Friday, 28 January 2011

Journal of Universal Rejection - Where Every Writer and Every Book is Equal!

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About the Journal

The founding principle of the Journal of Universal Rejection (JofUR) is rejection. Universal rejection. That is to say, all submissions, regardless of quality, will be rejected. Despite that apparent drawback, here are a number of reasons you may choose to submit to the JofUR:

You can send your manuscript here without suffering waves of anxiety regarding the eventual fate of your submission. You know with 100% certainty that it will not be accepted for publication.

There are no page-fees.

You may claim to have submitted to the most prestigious journal (judged by acceptance rate).

The JofUR is one-of-a-kind. Merely submitting work to it may be considered a badge of honor.

You retain complete rights to your work, and are free to resubmit to other journals even before our review process is complete.

Decisions are often (though not always) rendered within hours of submission.
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Wednesday, 26 January 2011

Lulu: From Rough Patch to Drain? | POD People

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Emily Veinglory of POD People considers Lulu, and whether the DIY self-publishing service provider has overcome the 'rough patch' or is now 'circling the drain'.
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Tuesday, 25 January 2011

Darwin and The Evolution of Publishing

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Every time a great beast steps forward and takes a bite from the fruit – the beast grows a tiny bit bigger and the fruit is diminished a little more. I could be speaking about how self-publishing is slowly making its way inside the great whale that is commercial publishing. The true guide line of what self-publishing really is continues to be blurred. I’ve almost given up on trying to redefine or re-establish what it really means. Right now – it means all things to everyone, and yet, no one. There is also the adage that the fruit never falls far from the tree. I suppose that distance can also be measured by how hungry and desperate you are too. Commercial publishing can be just as hungry and desperate for the fruit as the ‘indie’ author. What is clear now is that they both occupy the same planes and forests. I’m just trying to figure out who is better using the publishing food chain in all of this.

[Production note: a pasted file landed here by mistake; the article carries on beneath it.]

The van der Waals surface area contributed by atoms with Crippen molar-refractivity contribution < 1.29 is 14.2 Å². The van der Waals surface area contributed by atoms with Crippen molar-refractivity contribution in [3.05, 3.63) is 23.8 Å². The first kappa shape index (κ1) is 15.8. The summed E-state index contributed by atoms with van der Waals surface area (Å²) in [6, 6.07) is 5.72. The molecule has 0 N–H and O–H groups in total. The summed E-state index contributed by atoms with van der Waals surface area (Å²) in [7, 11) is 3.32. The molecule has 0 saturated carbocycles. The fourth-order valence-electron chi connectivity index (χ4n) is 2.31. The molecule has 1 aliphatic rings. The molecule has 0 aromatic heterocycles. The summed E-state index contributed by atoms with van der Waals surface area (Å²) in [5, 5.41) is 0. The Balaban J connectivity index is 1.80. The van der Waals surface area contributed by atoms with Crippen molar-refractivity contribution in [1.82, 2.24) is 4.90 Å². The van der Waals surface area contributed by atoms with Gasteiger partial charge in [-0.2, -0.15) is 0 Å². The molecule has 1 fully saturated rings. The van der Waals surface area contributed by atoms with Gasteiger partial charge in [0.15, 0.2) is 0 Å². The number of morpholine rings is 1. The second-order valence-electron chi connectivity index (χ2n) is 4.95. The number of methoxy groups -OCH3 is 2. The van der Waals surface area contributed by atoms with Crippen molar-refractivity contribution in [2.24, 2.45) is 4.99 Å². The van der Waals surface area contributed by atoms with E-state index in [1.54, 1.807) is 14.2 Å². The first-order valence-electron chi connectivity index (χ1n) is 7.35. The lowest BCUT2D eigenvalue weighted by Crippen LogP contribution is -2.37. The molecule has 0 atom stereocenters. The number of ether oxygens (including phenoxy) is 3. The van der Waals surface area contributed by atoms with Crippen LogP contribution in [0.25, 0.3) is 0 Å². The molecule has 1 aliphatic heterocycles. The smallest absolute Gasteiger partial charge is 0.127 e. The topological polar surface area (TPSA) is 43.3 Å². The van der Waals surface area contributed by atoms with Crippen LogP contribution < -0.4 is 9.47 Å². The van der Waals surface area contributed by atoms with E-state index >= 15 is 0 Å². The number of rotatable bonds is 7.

The wider publishing industry has long survived dominant in their environment and on a diet of excess—well-fed—but not necessarily healthy. The indie animal has learned by deft stealth to live on meagre scraps—close to the food source—but never becoming an absolute part of it. In indie land; the dung hill can be plateau or splateau; the tossed crumbs - a travelling lunch or a boulder of granite.

If Darwin were a publisher – he’d have figured all this out
...somewhere in the embryonic, messy sea of published words
Of what came first – publisher or author?
...and who should really be eating who.
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Monday, 24 January 2011

ASI Partners with Writers' Digest to Form Self-Publishing Service Abbott Press

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Author Solutions (ASI) has once again expanded its suite of partnerships in the self-publishing world. The below announcement is a partnership with...interestingly...Writers' Digest. Here is the official press release, but I may have more to say on this later in the week.

Strategic Partnership Provides Writers a Platform to Improve Their Craft and Get Published

NEW YORK CITY (Jan. 22, 2010) – Writer’s Digest, the oldest and most respected media company dedicated to the advancement of writers, announced today it is partnering with the leading self-publishing company, Author Solutions, Inc., (ASI), to launch Abbott Press—a self-publishing division. Named in honor of Richard K. Abbott, the legendary Writer’s Digest editor, Abbott Press is devoted to helping writers improve their work and realize their dreams of getting published.

“In keeping with the mission of Writer’s Digest, and in order to provide our consumers with the most complete information, inspiration, products and services to further their craft, we are proud to expand our portfolio to address a real desire of aspiring writers—to get published, be it by indie publishing or by traditional means,” said Sara Domville, president, F+W Media. “Fully supported by the trusted experts at Writer’s Digest, Abbott Press brings the same respectability, integrity, and commitment to editorial excellence as our Writer’s Digest brand, while maintaining a unique identity of its own, for the benefit of our authors.”